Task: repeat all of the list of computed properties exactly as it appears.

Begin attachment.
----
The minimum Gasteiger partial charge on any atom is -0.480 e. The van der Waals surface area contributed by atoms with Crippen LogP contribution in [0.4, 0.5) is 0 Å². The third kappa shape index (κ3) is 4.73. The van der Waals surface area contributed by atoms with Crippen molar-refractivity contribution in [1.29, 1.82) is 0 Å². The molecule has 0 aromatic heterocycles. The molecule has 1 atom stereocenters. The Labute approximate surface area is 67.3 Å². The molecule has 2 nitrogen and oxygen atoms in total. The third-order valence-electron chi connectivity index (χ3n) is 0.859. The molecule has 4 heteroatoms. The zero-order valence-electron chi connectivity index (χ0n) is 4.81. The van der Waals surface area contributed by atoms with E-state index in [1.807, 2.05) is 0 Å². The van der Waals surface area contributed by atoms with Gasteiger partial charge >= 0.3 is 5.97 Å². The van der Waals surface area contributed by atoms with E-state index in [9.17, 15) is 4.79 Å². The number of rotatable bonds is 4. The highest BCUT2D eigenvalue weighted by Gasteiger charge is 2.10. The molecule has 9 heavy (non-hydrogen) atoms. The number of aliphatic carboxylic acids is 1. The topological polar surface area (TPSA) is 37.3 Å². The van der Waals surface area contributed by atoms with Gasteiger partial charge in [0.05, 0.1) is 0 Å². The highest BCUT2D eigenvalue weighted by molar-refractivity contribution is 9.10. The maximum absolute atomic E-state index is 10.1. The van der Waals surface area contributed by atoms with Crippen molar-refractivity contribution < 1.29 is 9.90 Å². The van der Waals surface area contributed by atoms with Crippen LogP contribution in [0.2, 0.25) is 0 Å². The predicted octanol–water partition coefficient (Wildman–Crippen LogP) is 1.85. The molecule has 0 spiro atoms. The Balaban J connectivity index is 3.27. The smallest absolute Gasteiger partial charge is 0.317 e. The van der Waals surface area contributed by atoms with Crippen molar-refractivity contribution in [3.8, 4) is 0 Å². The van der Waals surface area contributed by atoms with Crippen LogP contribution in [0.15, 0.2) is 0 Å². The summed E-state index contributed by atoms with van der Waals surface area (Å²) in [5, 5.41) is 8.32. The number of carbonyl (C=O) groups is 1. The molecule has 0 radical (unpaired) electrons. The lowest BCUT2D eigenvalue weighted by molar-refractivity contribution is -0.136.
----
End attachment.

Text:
The minimum Gasteiger partial charge on any atom is -0.480 e. The van der Waals surface area contributed by atoms with Crippen LogP contribution in [0.4, 0.5) is 0 Å². The third kappa shape index (κ3) is 4.73. The van der Waals surface area contributed by atoms with Crippen molar-refractivity contribution in [1.29, 1.82) is 0 Å². The molecule has 0 aromatic heterocycles. The molecule has 1 atom stereocenters. The Labute approximate surface area is 67.3 Å². The molecule has 2 nitrogen and oxygen atoms in total. The third-order valence-electron chi connectivity index (χ3n) is 0.859. The molecule has 4 heteroatoms. The zero-order valence-electron chi connectivity index (χ0n) is 4.81. The van der Waals surface area contributed by atoms with E-state index in [1.807, 2.05) is 0 Å². The van der Waals surface area contributed by atoms with Gasteiger partial charge >= 0.3 is 5.97 Å². The van der Waals surface area contributed by atoms with E-state index in [9.17, 15) is 4.79 Å². The number of rotatable bonds is 4. The highest BCUT2D eigenvalue weighted by Gasteiger charge is 2.10. The molecule has 9 heavy (non-hydrogen) atoms. The number of aliphatic carboxylic acids is 1. The topological polar surface area (TPSA) is 37.3 Å². The van der Waals surface area contributed by atoms with Gasteiger partial charge in [0.05, 0.1) is 0 Å². The highest BCUT2D eigenvalue weighted by molar-refractivity contribution is 9.10. The maximum absolute atomic E-state index is 10.1. The van der Waals surface area contributed by atoms with Crippen molar-refractivity contribution < 1.29 is 9.90 Å². The van der Waals surface area contributed by atoms with Crippen LogP contribution in [0.2, 0.25) is 0 Å². The predicted octanol–water partition coefficient (Wildman–Crippen LogP) is 1.85. The molecule has 0 spiro atoms. The Balaban J connectivity index is 3.27. The smallest absolute Gasteiger partial charge is 0.317 e. The van der Waals surface area contributed by atoms with Crippen molar-refractivity contribution in [3.8, 4) is 0 Å². The van der Waals surface area contributed by atoms with Crippen LogP contribution in [0.15, 0.2) is 0 Å². The summed E-state index contributed by atoms with van der Waals surface area (Å²) in [5, 5.41) is 8.32. The number of carbonyl (C=O) groups is 1. The molecule has 0 radical (unpaired) electrons. The lowest BCUT2D eigenvalue weighted by molar-refractivity contribution is -0.136.